It’s no longer business as usual with new Carbon Tax Act


Yasmine Miemiec | Executive Director | 5Inc | mail me |

It’s a sobering thought, but South Africans have a serious climate change problem. As the world’s 14th largest emitter of carbon dioxide, we have a massive role to play in responding to climate change, and a duty to the planet to shift to a lower-carbon economy. As a signatory to the 2015 Paris Accord, United Nations member countries agreed to hasten their transition to a low-carbon future.

Our first step in combating climate change has been the introduction of a Carbon Tax. Gazetted in May this year, the Carbon Tax Act places a liability on carbon-intensive industries producing greenhouse gas pollutants above a certain threshold, with the aim of driving behavioural changes across industries.

Instead of meeting the new liability with resistance, industries should embrace the opportunity to reduce their carbon output and tighten up their value chains to optimise costs by creating circular economies and exploring alternative, sustainable energy sources.

Climate change can no longer be ignored

Because of its severe impact on agriculture, water resources, human health, infrastructure, ecosystems and energy, climate change is an environmental crisis that can no longer be ignored.

Given that most of South Africa’s carbon emissions result from energy generation and the industrial use of energy, and the fact that as much as 80% of South Africa’s primary energy is powered by coal, our future prospects are scary.

Greenhouse gas emissions like carbon dioxide trap heat in the atmosphere, contributing to devastating environmental outcomes like severe drought, heatwaves, flooding and wildfires.

Regulating climate change response

More than eight years in the making, the Carbon Tax Act is anticipated to result in a 33% reduction in emissions relative to the baseline by 2035.

However, ensuring we get this right means that we can no longer afford a ‘business as usual approach’ to manufacturing and energy generation. So, what does this new legislation demand of businesses?

Certain industries (like mining, cement production, fuel and the like) will be liable to pay a Carbon Tax if their activities emit pollutants above a certain threshold.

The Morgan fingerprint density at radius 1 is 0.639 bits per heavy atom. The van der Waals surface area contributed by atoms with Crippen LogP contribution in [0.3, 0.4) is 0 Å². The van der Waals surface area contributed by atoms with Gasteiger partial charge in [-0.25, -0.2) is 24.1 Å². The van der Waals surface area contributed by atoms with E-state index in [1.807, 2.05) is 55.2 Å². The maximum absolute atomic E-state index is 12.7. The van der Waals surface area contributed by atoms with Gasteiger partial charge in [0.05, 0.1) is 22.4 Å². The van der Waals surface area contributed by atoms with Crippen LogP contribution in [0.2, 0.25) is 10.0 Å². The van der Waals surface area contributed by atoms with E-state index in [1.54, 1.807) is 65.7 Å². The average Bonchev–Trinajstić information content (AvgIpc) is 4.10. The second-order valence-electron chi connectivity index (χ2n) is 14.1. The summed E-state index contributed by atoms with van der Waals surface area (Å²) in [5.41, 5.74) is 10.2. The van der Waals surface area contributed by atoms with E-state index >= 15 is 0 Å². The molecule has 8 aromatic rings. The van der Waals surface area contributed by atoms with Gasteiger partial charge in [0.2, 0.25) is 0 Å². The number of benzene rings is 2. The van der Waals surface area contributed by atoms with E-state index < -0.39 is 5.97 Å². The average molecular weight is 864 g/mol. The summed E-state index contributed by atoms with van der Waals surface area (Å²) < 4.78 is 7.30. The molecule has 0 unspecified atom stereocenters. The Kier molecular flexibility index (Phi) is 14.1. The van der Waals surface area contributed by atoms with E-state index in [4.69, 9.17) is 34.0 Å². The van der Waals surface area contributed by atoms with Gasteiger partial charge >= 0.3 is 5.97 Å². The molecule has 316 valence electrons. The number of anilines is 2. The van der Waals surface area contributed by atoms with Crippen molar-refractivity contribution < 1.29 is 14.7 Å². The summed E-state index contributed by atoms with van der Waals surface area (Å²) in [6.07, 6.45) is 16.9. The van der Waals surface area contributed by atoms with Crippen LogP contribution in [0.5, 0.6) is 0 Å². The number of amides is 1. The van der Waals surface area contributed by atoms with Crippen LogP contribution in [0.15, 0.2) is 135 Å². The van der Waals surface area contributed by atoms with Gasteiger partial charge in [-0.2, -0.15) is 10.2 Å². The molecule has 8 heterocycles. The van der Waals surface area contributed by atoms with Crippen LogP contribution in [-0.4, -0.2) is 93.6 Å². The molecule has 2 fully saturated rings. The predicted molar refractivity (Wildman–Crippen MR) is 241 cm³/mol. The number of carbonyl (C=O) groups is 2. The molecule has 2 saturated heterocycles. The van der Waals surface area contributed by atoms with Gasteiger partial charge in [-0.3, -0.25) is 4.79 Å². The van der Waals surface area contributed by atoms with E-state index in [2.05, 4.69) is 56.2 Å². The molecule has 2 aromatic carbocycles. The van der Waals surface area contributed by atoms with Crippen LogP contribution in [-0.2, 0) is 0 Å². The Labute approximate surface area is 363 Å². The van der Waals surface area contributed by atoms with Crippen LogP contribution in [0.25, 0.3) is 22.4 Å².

The Act takes an incremental approach to change, with two phases running from 2019 to the end of 2022, and onward. It is worth noting that there is no blanket tax on carbon emissions, and the first phase gives businesses the chance to find their footing.

Furthermore, businesses will be able to offset their emissions through certain allowances, which could result in a potential reduction of up to 95% of the Carbon Tax payable. This provides motivation for industries to examine their processes, by-products, inputs and outputs to minimise their carbon footprint while stimulating associated industries.

Consider the future impact

At this stage of the game, South African companies are advised to make full use of the first phase of the Act to reduce their emissions in order to effectively reduce their tax liability in the next.

From 2023 onwards, the tax rate is likely to increase while the allowances fall away. This means that industries have a limited window in which to explore opportunities to reduce, reuse and recycle as much as possible in order to create circular economies in which no by-products are discarded.

Sooner rather than later

Now is the time for every business – small-to-medium enterprises included – to reduce reliance on fossil fuels and investigate alternative energy sources, like solar and wind energy.

Companies that are unsure how to approach their obligations under the Carbon Tax Act would do well to enlist the assistance of a reputable, environmentally-minded carbon management organisation that can provide everything from carbon analysis and foot printing, to a workable strategy on emission reduction, while providing guidance on the transition into a cleaner, lower-carbon future.



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